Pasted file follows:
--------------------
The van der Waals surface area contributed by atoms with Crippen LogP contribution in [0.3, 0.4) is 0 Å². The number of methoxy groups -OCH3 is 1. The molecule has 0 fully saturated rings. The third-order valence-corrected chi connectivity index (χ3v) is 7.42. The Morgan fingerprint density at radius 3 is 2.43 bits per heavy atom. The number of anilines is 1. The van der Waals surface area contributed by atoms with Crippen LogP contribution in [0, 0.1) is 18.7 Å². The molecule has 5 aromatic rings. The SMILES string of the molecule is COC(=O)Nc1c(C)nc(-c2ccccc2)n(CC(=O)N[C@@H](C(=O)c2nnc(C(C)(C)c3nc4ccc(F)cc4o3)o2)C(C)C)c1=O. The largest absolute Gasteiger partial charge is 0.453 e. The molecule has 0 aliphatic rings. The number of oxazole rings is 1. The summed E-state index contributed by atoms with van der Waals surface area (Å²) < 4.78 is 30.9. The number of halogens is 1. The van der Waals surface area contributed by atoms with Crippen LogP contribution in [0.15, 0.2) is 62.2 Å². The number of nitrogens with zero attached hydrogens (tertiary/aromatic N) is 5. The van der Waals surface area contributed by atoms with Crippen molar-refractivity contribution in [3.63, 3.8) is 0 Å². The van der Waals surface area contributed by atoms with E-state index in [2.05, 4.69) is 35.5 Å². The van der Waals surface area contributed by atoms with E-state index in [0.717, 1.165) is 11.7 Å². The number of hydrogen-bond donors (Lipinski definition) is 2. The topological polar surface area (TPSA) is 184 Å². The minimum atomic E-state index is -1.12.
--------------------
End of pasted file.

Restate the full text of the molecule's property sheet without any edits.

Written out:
The van der Waals surface area contributed by atoms with Crippen LogP contribution in [0.3, 0.4) is 0 Å². The number of methoxy groups -OCH3 is 1. The molecule has 0 fully saturated rings. The third-order valence-corrected chi connectivity index (χ3v) is 7.42. The Morgan fingerprint density at radius 3 is 2.43 bits per heavy atom. The number of anilines is 1. The van der Waals surface area contributed by atoms with Crippen LogP contribution in [0, 0.1) is 18.7 Å². The molecule has 5 aromatic rings. The SMILES string of the molecule is COC(=O)Nc1c(C)nc(-c2ccccc2)n(CC(=O)N[C@@H](C(=O)c2nnc(C(C)(C)c3nc4ccc(F)cc4o3)o2)C(C)C)c1=O. The largest absolute Gasteiger partial charge is 0.453 e. The molecule has 0 aliphatic rings. The number of oxazole rings is 1. The summed E-state index contributed by atoms with van der Waals surface area (Å²) < 4.78 is 30.9. The number of halogens is 1. The van der Waals surface area contributed by atoms with Crippen LogP contribution in [0.15, 0.2) is 62.2 Å². The number of nitrogens with zero attached hydrogens (tertiary/aromatic N) is 5. The van der Waals surface area contributed by atoms with Crippen molar-refractivity contribution in [3.63, 3.8) is 0 Å². The van der Waals surface area contributed by atoms with E-state index in [2.05, 4.69) is 35.5 Å². The van der Waals surface area contributed by atoms with E-state index in [0.717, 1.165) is 11.7 Å². The number of hydrogen-bond donors (Lipinski definition) is 2. The topological polar surface area (TPSA) is 184 Å². The minimum atomic E-state index is -1.12.